With “Margaret,” Lonergan meditates on many unacknowledged coming-of-age truths not limited to learning about benign cruelty of the world. Formally and narratively, the film hinges on the idea that arguably the most important lesson of growing up is accepting the broader world outside of your own narrow perspective, that you are not the protagonist in a novel about you but rather one tiny spec participating in a larger human and social experiment. Aside from a few scenes — including an emotionally volatile dismissal from Emily who tells Lisa that she doesn’t want to get sucked into her own self-dramatization, and that just because she cares more easily than others only indicates her youth and nothing else — Lonergan barely tips his hand in this direction, basically allowing (or, depending on your perspective, forcing) the viewer to catch up with this idea. Throughout the film, Lisa tries her damnedest to navigate an adult world, adopting a faux-nuanced perspective even amongst her peers, and routinely comes up against her own emotional, physical, and maturational limitations. Lonergan only exhibits profound empathy for Lisa even at her most obnoxious because of her strong moral/ethical compass — almost every choice and decision she makes has its roots in either admirable behavior or ordinary youthful recklessness — but he also doesn’t spare her from a painful, universal fate: The black-and-white, right-or-wrong absolute principles we adopt in our youth are well-intentioned, but are always complicated beyond repair once they’re imposed on the larger world.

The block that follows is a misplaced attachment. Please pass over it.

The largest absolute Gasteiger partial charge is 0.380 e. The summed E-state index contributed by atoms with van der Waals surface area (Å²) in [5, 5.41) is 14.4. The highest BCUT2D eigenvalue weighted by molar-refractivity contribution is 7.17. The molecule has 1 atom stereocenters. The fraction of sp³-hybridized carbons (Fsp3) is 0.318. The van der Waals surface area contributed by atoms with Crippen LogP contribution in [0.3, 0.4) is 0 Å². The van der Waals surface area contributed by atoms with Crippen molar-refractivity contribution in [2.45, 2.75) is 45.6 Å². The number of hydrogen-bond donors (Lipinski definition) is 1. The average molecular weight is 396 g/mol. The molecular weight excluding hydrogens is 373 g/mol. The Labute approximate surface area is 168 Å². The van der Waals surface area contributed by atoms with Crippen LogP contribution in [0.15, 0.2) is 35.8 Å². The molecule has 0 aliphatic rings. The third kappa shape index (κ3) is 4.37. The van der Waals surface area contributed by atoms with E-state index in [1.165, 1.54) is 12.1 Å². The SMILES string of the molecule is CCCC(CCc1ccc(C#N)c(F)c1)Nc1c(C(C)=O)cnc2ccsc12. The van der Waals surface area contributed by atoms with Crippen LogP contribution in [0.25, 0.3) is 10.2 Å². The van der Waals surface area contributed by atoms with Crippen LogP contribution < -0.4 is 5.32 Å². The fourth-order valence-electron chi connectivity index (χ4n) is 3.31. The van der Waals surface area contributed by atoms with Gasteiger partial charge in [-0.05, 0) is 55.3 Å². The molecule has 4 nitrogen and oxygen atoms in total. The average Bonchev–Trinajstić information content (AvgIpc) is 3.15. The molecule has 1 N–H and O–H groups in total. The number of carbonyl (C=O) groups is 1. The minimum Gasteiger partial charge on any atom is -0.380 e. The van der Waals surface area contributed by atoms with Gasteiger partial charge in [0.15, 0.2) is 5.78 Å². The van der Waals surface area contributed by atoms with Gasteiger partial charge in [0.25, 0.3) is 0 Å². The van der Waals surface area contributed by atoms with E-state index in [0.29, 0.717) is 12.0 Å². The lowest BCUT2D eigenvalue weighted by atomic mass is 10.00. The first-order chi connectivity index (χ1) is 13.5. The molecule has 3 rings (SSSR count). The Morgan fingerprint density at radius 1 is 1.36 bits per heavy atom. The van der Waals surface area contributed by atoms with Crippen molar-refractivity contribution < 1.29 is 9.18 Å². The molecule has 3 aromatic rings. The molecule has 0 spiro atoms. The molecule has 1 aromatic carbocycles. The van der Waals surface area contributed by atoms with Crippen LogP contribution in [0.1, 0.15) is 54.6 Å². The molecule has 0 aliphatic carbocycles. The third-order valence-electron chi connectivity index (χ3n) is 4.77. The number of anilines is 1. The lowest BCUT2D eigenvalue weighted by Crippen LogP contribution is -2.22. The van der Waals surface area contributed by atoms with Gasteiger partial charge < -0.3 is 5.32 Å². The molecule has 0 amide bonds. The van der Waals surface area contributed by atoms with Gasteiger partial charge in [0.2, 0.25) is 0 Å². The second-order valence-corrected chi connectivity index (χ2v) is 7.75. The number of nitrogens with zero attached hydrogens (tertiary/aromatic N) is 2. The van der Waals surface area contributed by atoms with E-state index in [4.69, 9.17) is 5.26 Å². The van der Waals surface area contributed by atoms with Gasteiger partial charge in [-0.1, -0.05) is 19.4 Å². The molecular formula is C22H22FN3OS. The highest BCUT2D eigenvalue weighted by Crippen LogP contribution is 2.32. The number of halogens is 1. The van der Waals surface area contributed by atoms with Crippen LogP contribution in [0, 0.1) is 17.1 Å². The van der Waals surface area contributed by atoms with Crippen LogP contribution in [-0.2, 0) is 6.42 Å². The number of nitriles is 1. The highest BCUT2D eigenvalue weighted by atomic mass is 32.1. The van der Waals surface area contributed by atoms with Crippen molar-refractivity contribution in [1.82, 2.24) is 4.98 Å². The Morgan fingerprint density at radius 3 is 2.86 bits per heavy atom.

Beyond that thematic fulcrum, “Margaret” also contains so much life in its frame, demonstrating Lonergan’s slavish commitment to capturing the rhythms of daily life in a medium that all but rejects that concept (at least in narrative cinema). It’s not just that scenes last longer than they normally do in film — in effect embracing the awkward, stop-and-start tempo of human interaction — but it’s also the keenly perceptive approach to life’s small realties. It exists in the passionate, intelligent, yet still naive way Lisa and her classmates engage with political topics beyond their grade level, or in the sympathetic-yet-suspicious approach Gerald’s wife (Rosemarie DeWitt) takes to Lisa when she shows up unannounced at her door, or even in the familiarly antagonistic relationship Lisa has with her mother, a woman who sadly watches her daughter grow up before her eyes while she’s mired in her own professional and personal life. (Incidentally, “Margaret” is one of the few films I can think of that allows fundamentally good teenagers to be merciless assholes, something that is too rare in our modern landscape.) Lonergan tries to capture the sprawling, unwieldy nature of life by effectively making a sprawling, unwieldy film, and for those those who can lock into it, “Margaret” to this day still feels like a breath of fresh air.